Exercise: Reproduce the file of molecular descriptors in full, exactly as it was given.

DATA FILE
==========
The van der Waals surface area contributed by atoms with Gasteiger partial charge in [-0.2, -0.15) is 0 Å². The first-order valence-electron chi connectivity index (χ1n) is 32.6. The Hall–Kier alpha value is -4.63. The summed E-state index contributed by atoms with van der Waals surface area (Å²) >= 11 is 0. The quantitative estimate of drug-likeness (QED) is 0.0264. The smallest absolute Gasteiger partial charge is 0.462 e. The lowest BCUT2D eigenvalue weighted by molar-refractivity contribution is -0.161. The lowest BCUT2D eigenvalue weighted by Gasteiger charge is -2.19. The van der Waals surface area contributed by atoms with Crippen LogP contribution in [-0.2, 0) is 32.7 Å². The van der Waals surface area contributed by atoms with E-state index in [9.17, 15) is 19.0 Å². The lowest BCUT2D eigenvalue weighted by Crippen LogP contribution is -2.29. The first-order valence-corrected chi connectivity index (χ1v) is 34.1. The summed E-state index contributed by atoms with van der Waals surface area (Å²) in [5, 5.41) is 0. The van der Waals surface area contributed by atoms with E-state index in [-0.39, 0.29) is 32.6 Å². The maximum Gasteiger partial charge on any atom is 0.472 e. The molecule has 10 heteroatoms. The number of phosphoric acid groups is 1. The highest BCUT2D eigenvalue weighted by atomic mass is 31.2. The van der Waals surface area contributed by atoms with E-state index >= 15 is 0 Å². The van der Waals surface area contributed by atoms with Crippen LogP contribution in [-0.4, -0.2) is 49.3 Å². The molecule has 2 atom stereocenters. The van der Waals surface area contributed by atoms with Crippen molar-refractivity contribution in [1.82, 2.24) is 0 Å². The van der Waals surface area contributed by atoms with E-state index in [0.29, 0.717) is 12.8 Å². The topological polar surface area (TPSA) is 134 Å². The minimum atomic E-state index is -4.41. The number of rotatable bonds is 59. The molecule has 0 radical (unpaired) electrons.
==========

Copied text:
The van der Waals surface area contributed by atoms with Gasteiger partial charge in [-0.2, -0.15) is 0 Å². The first-order valence-electron chi connectivity index (χ1n) is 32.6. The Hall–Kier alpha value is -4.63. The summed E-state index contributed by atoms with van der Waals surface area (Å²) >= 11 is 0. The quantitative estimate of drug-likeness (QED) is 0.0264. The smallest absolute Gasteiger partial charge is 0.462 e. The lowest BCUT2D eigenvalue weighted by molar-refractivity contribution is -0.161. The lowest BCUT2D eigenvalue weighted by Gasteiger charge is -2.19. The van der Waals surface area contributed by atoms with Crippen LogP contribution in [-0.2, 0) is 32.7 Å². The van der Waals surface area contributed by atoms with E-state index in [9.17, 15) is 19.0 Å². The lowest BCUT2D eigenvalue weighted by Crippen LogP contribution is -2.29. The first-order valence-corrected chi connectivity index (χ1v) is 34.1. The summed E-state index contributed by atoms with van der Waals surface area (Å²) in [5, 5.41) is 0. The van der Waals surface area contributed by atoms with E-state index in [-0.39, 0.29) is 32.6 Å². The maximum Gasteiger partial charge on any atom is 0.472 e. The molecule has 10 heteroatoms. The number of phosphoric acid groups is 1. The highest BCUT2D eigenvalue weighted by atomic mass is 31.2. The van der Waals surface area contributed by atoms with E-state index >= 15 is 0 Å². The van der Waals surface area contributed by atoms with Crippen LogP contribution in [-0.4, -0.2) is 49.3 Å². The molecule has 2 atom stereocenters. The van der Waals surface area contributed by atoms with Crippen molar-refractivity contribution in [1.82, 2.24) is 0 Å². The van der Waals surface area contributed by atoms with E-state index in [0.29, 0.717) is 12.8 Å². The topological polar surface area (TPSA) is 134 Å². The minimum atomic E-state index is -4.41. The number of rotatable bonds is 59. The molecule has 0 radical (unpaired) electrons.